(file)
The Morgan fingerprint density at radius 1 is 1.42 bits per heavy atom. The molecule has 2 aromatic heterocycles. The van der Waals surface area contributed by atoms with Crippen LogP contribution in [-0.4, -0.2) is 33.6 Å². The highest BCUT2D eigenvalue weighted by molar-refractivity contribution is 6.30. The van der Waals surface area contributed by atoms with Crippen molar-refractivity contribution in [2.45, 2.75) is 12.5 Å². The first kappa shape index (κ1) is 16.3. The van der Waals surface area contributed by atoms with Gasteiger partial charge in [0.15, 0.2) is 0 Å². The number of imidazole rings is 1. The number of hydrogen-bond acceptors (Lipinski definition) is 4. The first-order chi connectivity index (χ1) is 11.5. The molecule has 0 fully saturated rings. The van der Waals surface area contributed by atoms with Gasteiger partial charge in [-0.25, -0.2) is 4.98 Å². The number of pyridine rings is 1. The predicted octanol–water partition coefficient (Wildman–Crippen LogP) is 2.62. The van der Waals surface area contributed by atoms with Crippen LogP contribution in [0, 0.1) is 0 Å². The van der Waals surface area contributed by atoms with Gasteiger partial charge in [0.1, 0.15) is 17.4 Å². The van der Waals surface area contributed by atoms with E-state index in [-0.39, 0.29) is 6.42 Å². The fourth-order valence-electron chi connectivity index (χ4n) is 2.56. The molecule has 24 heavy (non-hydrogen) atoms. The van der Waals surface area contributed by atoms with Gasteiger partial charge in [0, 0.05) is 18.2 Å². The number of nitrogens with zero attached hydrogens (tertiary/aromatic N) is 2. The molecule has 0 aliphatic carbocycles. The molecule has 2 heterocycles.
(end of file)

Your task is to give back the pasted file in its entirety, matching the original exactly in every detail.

The Morgan fingerprint density at radius 1 is 1.42 bits per heavy atom. The molecule has 2 aromatic heterocycles. The van der Waals surface area contributed by atoms with Crippen LogP contribution in [-0.4, -0.2) is 33.6 Å². The highest BCUT2D eigenvalue weighted by molar-refractivity contribution is 6.30. The van der Waals surface area contributed by atoms with Crippen molar-refractivity contribution in [2.45, 2.75) is 12.5 Å². The first kappa shape index (κ1) is 16.3. The van der Waals surface area contributed by atoms with Gasteiger partial charge in [0.15, 0.2) is 0 Å². The number of imidazole rings is 1. The number of hydrogen-bond acceptors (Lipinski definition) is 4. The first-order chi connectivity index (χ1) is 11.5. The molecule has 0 fully saturated rings. The van der Waals surface area contributed by atoms with Gasteiger partial charge in [-0.25, -0.2) is 4.98 Å². The number of pyridine rings is 1. The predicted octanol–water partition coefficient (Wildman–Crippen LogP) is 2.62. The van der Waals surface area contributed by atoms with Crippen LogP contribution in [0, 0.1) is 0 Å². The van der Waals surface area contributed by atoms with Gasteiger partial charge in [0.1, 0.15) is 17.4 Å². The van der Waals surface area contributed by atoms with E-state index in [-0.39, 0.29) is 6.42 Å². The fourth-order valence-electron chi connectivity index (χ4n) is 2.56. The molecule has 24 heavy (non-hydrogen) atoms. The van der Waals surface area contributed by atoms with Gasteiger partial charge in [0, 0.05) is 18.2 Å². The number of nitrogens with zero attached hydrogens (tertiary/aromatic N) is 2. The molecule has 0 aliphatic carbocycles. The molecule has 2 heterocycles.